For example, to make her financing proposal work, she suggests paying most hospitals on average 110 percent of current Medicare rates. She suggests Americans should pay no more for drugs than 110 percent of the average international market price. That may be eminently reasonable, but is it achievable?
When Montana negotiated rates directly with hospitals for its state employees, it settled on a deal in which the state agreed to pay an average of 234 percent of Medicare rates. And it still saved money.
Setting lower prices is going to bring out strong opposition. Remember, patient (or taxpayer) savings mean loss of income for one of America's most profitable industries, whose lobbyists spent more than half a billion dollars last year and which is flush with dark money to distribute in Congress.
To get the ACA passed, President Barack Obama gave up on a number of price-lowering ideas to get buy-in from the health care industry and its friends in Congress. These included jettisoning the idea of a public option and allowing Medicare to negotiate drug prices.
The Republicans — whose "plans" have been largely proclamations of better, cheaper health care without any strategy — will be quick to label any of the Democratic plans as a government takeover of health care, or socialism.
Remember, patient (or taxpayer) savings mean loss of income for the United States' most robust sector in the post-recession economy. In many post-manufacturing cities like Pittsburgh and Cleveland, a single hospital system is the biggest employer. In Boston, hospitals and hospital corporations make up the top six employers. Minnesota and Massachusetts have done well with drug and device manufacturing. And let's not start on insurers, whose lucrative health business would largely disappear.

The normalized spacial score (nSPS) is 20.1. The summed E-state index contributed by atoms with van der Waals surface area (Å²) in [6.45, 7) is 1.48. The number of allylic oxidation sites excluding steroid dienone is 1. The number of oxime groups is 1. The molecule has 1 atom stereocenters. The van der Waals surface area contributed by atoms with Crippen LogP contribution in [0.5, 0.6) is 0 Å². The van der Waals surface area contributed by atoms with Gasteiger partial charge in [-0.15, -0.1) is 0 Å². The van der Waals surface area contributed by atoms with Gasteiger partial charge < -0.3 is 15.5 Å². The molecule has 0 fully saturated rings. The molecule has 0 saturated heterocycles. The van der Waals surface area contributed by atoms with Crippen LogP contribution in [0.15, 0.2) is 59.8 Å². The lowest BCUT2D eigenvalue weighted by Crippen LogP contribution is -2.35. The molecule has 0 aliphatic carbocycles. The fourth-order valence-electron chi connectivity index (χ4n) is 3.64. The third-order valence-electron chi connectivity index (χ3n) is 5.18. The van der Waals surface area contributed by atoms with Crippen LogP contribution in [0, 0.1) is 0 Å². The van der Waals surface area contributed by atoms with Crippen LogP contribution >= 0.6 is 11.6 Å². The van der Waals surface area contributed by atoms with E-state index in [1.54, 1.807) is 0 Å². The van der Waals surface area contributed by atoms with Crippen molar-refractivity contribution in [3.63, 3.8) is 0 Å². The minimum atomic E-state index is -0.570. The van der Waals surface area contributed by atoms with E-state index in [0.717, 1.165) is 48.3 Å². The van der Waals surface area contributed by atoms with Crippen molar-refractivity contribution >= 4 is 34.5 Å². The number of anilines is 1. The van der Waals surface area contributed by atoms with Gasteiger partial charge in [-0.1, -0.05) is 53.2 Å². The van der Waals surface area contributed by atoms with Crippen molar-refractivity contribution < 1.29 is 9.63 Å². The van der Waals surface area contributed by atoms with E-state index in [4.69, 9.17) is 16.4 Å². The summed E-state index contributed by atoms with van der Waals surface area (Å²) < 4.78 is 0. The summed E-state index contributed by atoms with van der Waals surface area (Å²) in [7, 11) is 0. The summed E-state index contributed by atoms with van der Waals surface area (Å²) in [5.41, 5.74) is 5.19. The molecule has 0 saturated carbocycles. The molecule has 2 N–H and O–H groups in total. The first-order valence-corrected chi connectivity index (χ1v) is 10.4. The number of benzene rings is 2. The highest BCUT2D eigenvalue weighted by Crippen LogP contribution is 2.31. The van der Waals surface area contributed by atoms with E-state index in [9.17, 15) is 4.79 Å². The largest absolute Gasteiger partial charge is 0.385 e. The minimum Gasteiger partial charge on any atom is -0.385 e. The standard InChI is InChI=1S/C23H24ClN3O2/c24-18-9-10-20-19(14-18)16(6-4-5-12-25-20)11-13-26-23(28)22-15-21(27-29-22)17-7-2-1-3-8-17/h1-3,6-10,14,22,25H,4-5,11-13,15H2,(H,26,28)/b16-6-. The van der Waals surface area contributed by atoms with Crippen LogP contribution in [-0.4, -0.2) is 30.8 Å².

Any plan to rein in the United States' bloated $3.5 trillion health care system will be slow going, requiring not just a footnoted blueprint but also the taming of many opposing forces. It took years for Canada to move from a market-based system to government run health. It endured lengthy debates and doctors' strikes.
Warren calls her proposal a "long-term plan." But voters want to know how we get from here to anywhere else. In polls, their top health care issue is affordability — emphasis on now.
They need concrete proposals as well as long-term vision. In the next debate, how about talking about H.R. 3, a bill in Congress to curb prescription drug prices? That plan would allow the health and human services secretary to negotiate a maximum price that could be charged to Medicare for insulin and some of the most expensive medicines in the United States, based on the prices paid for those drugs in other countries.
Days before the last Democratic debate, the Congressional Budget Office said it would save $345 billion over a six-year period (2023-29).
If the bill were to move to the Senate, how would the front-runners vote? What do they have to say about that?
This article was reprinted from khn.org with permission from the Henry J. Kaiser Family Foundation. Kaiser Health News, an editorially independent news service, is a program of the Kaiser Family Foundation, a nonpartisan health care policy research organization unaffiliated with Kaiser Permanente.